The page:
Taibo’s Latino gumshoe

A few months ago Carlos Fuentes and Gabriel Garcia Marquez dined with Bill Clinton, and the conversation turned to books. The Latin literary giants wanted to know what the U.S. president was curling up with. Clinton replied he enjoyed Faulkner and also detective fiction. Right now he’s reading something by a Mexican author: Paco Ignacio Taibo II.

An account of the dinner appeared in the Spanish paper El Pais. “All my friends in Spain faxed me copies of the article,” Taibo says, gesturing to a copy taped to an overcrowded bookshelf. “My daughter stuck it up there to remind me that I’m famous.”

Taibo should need no reminding. A founding member of the Intl. Assn. of Crime Writers, twice the recipient of the Hammet Prize for best Spanish language crime novel, he has been writing bestsellers for 20 years. His works have appeared in a dozen languages and his novel “No Happy Ending” made The New York Times’ Books of the Year list for 1993.

Though he’s also the biographer of last year’s left-wing presidential candidate, Cuauhtemoc Cardenas, his reputation owes largely to the moody hero of nine detective novels: Hector Belascoaran Shayne.

Born to a Basque father and an Irish mother but a product of urban Mexico, Belascoaran is the classic outsider in his own milieu. He’s a loner, a chain-smoker and drinks cases of… Pepsi. An engineer by training, he despairs of police inability to curb the city’s rampant crime and elects to fight it himself.

“Belascoaran wants to amend injustices because that’s the only way to be a citizen in a noncitizen society,” Taibo explains.

Like his detective, Taibo is incensed by the level of crime in the capital and by a powerlessness among ordinary Mexicans that renders them “non-citizens.” His criticism of the judiciary and the police is constant: “They are the criminal system. Abuse of power is the law.”

That doesn’t make Belascoaran a self-righteous crusader. Part of the character’s appeal as a private eye are his complexities and idiosyncrasies. He can’t maintain relationships with women and, like a little kid, crosses his fingers when he tells a lie. Though he curses Mexico City, he misses it as soon as he leaves.

A love-hate relationship with the capital is something Taibo shares. Himself an outsider of sorts (born in Spain to anarchist parents who moved to Mexico when he was three), Taibo finds in the city a thriving cultural ambience and a great poetry in its street life.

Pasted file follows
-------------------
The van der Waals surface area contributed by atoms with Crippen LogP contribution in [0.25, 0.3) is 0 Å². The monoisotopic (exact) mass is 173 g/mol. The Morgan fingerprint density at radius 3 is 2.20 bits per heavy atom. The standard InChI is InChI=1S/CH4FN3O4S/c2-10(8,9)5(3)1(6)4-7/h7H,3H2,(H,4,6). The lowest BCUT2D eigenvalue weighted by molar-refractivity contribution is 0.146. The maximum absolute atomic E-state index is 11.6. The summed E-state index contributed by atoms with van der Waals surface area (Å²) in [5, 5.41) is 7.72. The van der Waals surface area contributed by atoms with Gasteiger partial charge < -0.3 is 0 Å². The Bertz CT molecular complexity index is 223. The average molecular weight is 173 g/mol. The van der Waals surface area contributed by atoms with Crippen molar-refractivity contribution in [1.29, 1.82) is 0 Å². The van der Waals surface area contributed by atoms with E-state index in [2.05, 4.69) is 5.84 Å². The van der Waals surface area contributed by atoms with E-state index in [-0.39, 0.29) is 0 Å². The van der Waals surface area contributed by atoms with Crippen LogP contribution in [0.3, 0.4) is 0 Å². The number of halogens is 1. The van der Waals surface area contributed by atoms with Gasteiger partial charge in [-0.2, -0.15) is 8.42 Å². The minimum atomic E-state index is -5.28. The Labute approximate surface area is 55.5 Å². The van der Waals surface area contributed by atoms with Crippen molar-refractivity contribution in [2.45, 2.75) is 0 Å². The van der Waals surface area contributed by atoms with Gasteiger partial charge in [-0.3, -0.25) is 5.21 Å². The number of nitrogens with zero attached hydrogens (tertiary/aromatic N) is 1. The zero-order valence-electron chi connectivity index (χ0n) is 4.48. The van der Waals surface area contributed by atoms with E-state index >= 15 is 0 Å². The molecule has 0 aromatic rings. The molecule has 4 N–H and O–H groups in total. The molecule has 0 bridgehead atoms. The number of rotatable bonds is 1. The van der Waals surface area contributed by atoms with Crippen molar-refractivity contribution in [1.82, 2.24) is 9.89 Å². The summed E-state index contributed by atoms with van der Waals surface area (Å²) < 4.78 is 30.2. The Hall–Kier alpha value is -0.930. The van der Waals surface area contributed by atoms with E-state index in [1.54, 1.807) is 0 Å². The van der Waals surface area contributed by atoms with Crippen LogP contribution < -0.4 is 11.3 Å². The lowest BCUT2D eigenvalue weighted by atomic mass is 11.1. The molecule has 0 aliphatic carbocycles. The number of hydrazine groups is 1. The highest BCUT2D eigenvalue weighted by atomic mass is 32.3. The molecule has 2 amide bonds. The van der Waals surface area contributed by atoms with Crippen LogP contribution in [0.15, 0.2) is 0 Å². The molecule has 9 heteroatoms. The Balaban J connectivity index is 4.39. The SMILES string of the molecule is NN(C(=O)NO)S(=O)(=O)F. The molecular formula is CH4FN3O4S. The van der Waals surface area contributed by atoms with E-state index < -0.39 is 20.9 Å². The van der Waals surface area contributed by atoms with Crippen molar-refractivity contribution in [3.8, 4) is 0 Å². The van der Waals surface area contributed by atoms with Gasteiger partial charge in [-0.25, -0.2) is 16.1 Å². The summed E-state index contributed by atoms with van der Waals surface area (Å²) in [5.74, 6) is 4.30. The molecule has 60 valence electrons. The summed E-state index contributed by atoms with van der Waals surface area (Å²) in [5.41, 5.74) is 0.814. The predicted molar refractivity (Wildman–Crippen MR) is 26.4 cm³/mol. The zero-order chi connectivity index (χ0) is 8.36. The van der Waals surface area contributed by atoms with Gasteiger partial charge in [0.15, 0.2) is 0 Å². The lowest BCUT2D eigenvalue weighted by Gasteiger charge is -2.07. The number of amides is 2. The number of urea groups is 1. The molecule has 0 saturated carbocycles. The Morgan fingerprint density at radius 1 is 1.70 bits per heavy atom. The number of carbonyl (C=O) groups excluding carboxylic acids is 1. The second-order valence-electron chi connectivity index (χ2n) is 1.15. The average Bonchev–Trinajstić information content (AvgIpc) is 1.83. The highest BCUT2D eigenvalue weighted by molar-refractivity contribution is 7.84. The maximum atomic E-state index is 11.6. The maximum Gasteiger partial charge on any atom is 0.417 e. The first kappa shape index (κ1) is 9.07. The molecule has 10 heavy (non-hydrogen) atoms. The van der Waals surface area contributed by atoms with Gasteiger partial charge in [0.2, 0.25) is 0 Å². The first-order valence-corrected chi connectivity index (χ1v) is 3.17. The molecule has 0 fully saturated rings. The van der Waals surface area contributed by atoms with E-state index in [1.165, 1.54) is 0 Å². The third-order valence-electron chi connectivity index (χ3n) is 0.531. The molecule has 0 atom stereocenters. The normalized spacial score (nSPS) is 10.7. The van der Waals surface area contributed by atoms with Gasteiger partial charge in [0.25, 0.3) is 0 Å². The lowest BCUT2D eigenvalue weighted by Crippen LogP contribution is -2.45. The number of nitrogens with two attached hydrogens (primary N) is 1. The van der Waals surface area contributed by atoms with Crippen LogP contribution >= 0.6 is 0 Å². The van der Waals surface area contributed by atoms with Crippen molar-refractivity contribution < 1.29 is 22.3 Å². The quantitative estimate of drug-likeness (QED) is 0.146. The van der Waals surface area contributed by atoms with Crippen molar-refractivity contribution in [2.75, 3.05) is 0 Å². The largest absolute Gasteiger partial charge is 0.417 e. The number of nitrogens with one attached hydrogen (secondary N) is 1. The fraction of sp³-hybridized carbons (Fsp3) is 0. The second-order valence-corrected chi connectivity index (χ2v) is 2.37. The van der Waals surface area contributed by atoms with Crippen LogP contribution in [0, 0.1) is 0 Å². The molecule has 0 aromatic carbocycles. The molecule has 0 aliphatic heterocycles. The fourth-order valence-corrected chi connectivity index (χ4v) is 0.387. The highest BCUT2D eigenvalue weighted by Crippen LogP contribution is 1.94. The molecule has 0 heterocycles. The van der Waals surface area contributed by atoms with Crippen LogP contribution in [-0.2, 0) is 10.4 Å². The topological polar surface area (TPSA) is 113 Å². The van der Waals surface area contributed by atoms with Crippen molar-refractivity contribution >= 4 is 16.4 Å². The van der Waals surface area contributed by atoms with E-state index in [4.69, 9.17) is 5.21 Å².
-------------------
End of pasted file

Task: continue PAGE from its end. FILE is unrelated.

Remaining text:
Taibo recalls a distant summer afternoon when he was walking near the downtown Fine Arts Palace and came upon the chorus and orchestra of the opera gathered outside. All were on strike, and to publicize their protest the artists were performing selections from Wagner’s “Flying Dutchman.”

It was raining, Taibo recalls, and the audience largely consisted of beggar women and street vendors. “I still see the faces of those women, who never in their lives had heard opera,” Taibo says. “They were at first shocked, then amazed. There was magic all around.”

Though a self-described social anarchist, Taibo steers clear of making political prescriptions. But he does say there are two keys to surviving in this metropolis: a sense of ethics and a sense of humor. Riding his motorbike, Taibo has been stopped by the capital’s notoriously venal traffic cops nine times, but unlike the vast majority of motorists, he’s never paid a bribe.

And he delights in the macabre humor of chilangos, as the capital’s natives are known. “This is an irrational city,” he says. There is “a dark sense of humor in which you talk of awful things and then smile, because it’s a way of exorcising the demons.”

Taibo displays his own vein of black humor when he pokes fun at his earnest detective in unexpected moments. In “Some Clouds” Taibo punctuates a melancholy conversation between Belascoaran and a contact: “They watched the rain and downed their Cokes like a pair of diabetics in a suicide pact.”

Because Taibo is a prolific columnist and speaker – he gives around 300 interviews a year and often travels to the U.S. on book tours – it’s a wonder he gets any writing done. Yet now, at age 45, Taibo is as prolific as ever.

Recently he’s been talking to Italian director Gillo Pontecorvo (“The Battle of Algiers,” “Burn!”), who’s interested in acquiring the rights to his just-completed “The Year We Were Nowhere,” a semifictional account of the year Che Guevara spent in the African Congo.

The novel is a prelude to Taibo’s most ambitious work yet: a full-length biography of the revolutionary. He began it eight years ago and hopes to publish simultaneously in Spanish and English late next year in time for the 30th anniversary of Che’s execution in 1967.

Though Taibo doesn’t seem to be the competitive kind, he knows of five other Che biographies now in the works. Yet, so long as Clinton and others El Norte read Taibo’s version, it’s safe to assume the Mexican will be happy.

Taibo’s most recently published work in English is Hammet Award-winner “Leonard’s Bicycle,” published by Mysteryous Press. A paperback version of “Four Hands,” in Picador, is due out in July.

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